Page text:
A species of a baleen whale is the humpback whale. The only species of the genus Megaptera is a rorqual. Adults can weigh up to 40 metric tons and range in length from 14 to 17 meters. The humpback’s long pectoral fins and head tubercles give it a distinctive body shape. These baleen whales live close to coastlines and eat plankton, small fish, and tiny creatures resembling shrimp called krill. Every year, humpback whales travel from their summer feeding grounds near the poles to their winter breeding habitats nearer the equator. Mothers and their young frequently swim close to one another while making apparent affectionate motions with their flippers. Although it takes a humpback whale much longer to reach full age than that, females nurse their babies for approximately a year. Calves continue to grow until the age of ten.






There are humpback whales in every ocean in the world. Megaptera novaeangliae, their Latin name, translates to “great wing of New England.” It relates to their appearance off the coast of New England, where European whalers first encountered them, and their enormous pectoral fins, which can reach a length of 16 feet. They are known by the common name “humpback” due to their dark backs, light bellies, wrinkles on their throats, and little hump in front of their dorsal fins. A favorite of whale watchers, humpbacks perform peduncle throws, a behavior specific to this species in which they raise their entire rear torso and tail out of the water, twist, and slam their lower half down onto the ocean surface. They also slap the water with their flukes and pectoral fins, rise nose-first out of the water (called “spy hopping”), and perform other common behaviors. Rarer behaviors include flapping their fins like wings and sporadically forming 200-person “super groups,” however experts are unsure of the causes.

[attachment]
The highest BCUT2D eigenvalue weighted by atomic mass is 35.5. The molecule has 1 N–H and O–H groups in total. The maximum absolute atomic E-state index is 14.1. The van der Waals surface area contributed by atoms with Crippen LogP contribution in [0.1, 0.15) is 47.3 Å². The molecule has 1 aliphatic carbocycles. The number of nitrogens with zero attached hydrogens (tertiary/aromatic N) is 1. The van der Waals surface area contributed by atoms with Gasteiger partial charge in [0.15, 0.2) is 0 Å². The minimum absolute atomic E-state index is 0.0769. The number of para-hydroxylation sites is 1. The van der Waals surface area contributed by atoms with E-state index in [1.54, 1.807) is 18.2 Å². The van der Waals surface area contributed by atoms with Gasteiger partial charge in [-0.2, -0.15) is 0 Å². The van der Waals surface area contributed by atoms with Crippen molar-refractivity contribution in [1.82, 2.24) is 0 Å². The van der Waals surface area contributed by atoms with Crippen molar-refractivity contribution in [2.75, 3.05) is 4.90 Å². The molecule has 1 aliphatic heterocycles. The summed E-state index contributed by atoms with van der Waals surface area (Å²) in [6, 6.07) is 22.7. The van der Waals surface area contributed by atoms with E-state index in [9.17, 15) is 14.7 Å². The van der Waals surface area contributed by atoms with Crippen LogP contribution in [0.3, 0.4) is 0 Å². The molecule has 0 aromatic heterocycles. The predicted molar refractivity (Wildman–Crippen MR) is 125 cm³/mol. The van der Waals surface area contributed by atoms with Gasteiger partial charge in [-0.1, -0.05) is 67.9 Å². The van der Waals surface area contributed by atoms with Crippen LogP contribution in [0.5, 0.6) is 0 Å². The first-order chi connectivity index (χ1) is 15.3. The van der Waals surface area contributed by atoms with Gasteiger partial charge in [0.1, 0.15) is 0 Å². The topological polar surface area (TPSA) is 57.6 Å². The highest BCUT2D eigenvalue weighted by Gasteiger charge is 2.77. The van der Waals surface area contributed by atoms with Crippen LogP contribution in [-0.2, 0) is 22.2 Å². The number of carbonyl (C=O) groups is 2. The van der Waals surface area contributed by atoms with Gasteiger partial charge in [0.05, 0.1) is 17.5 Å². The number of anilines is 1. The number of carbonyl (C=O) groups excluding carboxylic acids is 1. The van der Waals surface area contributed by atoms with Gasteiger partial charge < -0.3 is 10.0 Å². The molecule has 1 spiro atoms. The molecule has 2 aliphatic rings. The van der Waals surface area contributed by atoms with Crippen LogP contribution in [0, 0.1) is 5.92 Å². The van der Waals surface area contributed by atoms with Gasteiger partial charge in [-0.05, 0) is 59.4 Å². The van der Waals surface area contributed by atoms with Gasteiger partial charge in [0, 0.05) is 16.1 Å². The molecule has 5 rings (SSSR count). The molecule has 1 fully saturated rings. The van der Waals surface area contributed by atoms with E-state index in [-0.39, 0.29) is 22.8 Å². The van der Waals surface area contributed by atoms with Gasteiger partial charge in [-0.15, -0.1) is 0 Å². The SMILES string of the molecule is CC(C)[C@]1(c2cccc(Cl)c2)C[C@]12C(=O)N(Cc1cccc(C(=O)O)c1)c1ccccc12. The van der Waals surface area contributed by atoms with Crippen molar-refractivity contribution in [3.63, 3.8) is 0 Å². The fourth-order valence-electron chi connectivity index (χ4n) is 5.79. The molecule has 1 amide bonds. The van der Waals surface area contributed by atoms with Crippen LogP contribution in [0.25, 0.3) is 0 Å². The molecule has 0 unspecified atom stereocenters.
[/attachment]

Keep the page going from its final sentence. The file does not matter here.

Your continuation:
Humpback whales are adept swimmers who propulsion themselves through the water and occasionally out of it using their enormous tail fins, called flukes. Like other whales, these frequently jump out of the water and land with a huge splash. The aim of this breaching action, such as cleansing parasites from the whale’s skin, is unknown to scientists. It’s also unknown whether whales breach only for amusement.
James Moskito, a professional diver, worked with a group of volunteers at the Farallon Islands, located off the San Francisco coast. At the water’s surface, he noticed a humpback whale performing suspiciously. As James continued observing the whale, it became obvious that something was amiss. Typically, whales only surface for a brief period to breathe. The whale rose on a breath, raised its head, raised one eye above the water, and then turned to face me. James said it stayed there, and they knew it was staring at me. James decided to swim over to the whale. I’m here to help you; he said as he placed his hand over the creature’s eye. I won’t hurt you.







James then swam around to the whale’s opposite side, astounded at what he discovered. A 3,000-pound anchor was fastened to the whale’s tail. Hours were spent working painstakingly to liberate the lovely animal from the mile-long chain around it, dragging it down by James and the other courageous divers. After considerable effort, the team finally saw success. The whale began swimming figure-eights around James as it circled him. Then, as if to express gratitude, it brushed up against him. Do you ever wonder how sleeping whales manage to breathe? Humpback whales, unlike humans, must consciously remember to breathe, even while asleep.



There are humpback whales in all of the world’s primary oceans. During their annual migration, they can cover large distances; some species migrate 5,000 miles between their winter breeding and calving grounds in tropical waters and their summer feeding grounds in high latitudes. Some humpback whales migrate through the North Pacific from Alaska to Hawai’i; they can make the 3,000-mile journey in as little as 28 days. They favor shallow, warm waters near beaches or offshore reef systems during calving. The typical feeding areas for humpback whales are in cold, productive waters.

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According to Animal Planet, whales probably turn off half of their brains at a time as they sleep so they can still be awake enough to breathe. I find it incredible how committed and diligent these men were in trying to save this lovely animal. James’ conversation with the whale can seem weird to some people. However, whales have sentiments and perhaps comprehend more than we realize. Whales have the same specialized brain cells involved in processing emotions as humans and primates, according to research from the Mount Sinai School of Medicine in New York. Therefore, we can confidently say that the humpback whale appreciated all the assistance it received.

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